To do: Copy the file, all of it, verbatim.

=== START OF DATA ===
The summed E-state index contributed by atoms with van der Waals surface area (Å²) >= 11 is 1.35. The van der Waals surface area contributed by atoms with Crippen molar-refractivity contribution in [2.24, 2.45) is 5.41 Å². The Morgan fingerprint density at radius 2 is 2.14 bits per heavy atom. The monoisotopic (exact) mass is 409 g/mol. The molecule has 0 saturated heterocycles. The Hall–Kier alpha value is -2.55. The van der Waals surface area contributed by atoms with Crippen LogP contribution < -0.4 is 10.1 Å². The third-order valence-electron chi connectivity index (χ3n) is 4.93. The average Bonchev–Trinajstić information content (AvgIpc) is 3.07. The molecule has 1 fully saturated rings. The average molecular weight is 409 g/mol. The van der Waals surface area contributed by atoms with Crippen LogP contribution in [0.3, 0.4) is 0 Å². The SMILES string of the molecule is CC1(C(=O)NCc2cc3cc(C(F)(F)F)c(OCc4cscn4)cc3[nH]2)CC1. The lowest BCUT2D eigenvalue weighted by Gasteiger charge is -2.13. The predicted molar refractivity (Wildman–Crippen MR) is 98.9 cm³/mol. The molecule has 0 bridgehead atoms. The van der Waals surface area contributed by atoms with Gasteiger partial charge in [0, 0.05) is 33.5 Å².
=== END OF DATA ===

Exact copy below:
The summed E-state index contributed by atoms with van der Waals surface area (Å²) >= 11 is 1.35. The van der Waals surface area contributed by atoms with Crippen molar-refractivity contribution in [2.24, 2.45) is 5.41 Å². The Morgan fingerprint density at radius 2 is 2.14 bits per heavy atom. The monoisotopic (exact) mass is 409 g/mol. The molecule has 0 saturated heterocycles. The Hall–Kier alpha value is -2.55. The van der Waals surface area contributed by atoms with Crippen LogP contribution < -0.4 is 10.1 Å². The third-order valence-electron chi connectivity index (χ3n) is 4.93. The average Bonchev–Trinajstić information content (AvgIpc) is 3.07. The molecule has 1 fully saturated rings. The average molecular weight is 409 g/mol. The van der Waals surface area contributed by atoms with Crippen LogP contribution in [0.3, 0.4) is 0 Å². The SMILES string of the molecule is CC1(C(=O)NCc2cc3cc(C(F)(F)F)c(OCc4cscn4)cc3[nH]2)CC1. The lowest BCUT2D eigenvalue weighted by Gasteiger charge is -2.13. The predicted molar refractivity (Wildman–Crippen MR) is 98.9 cm³/mol. The molecule has 0 bridgehead atoms. The van der Waals surface area contributed by atoms with Gasteiger partial charge in [0, 0.05) is 33.5 Å².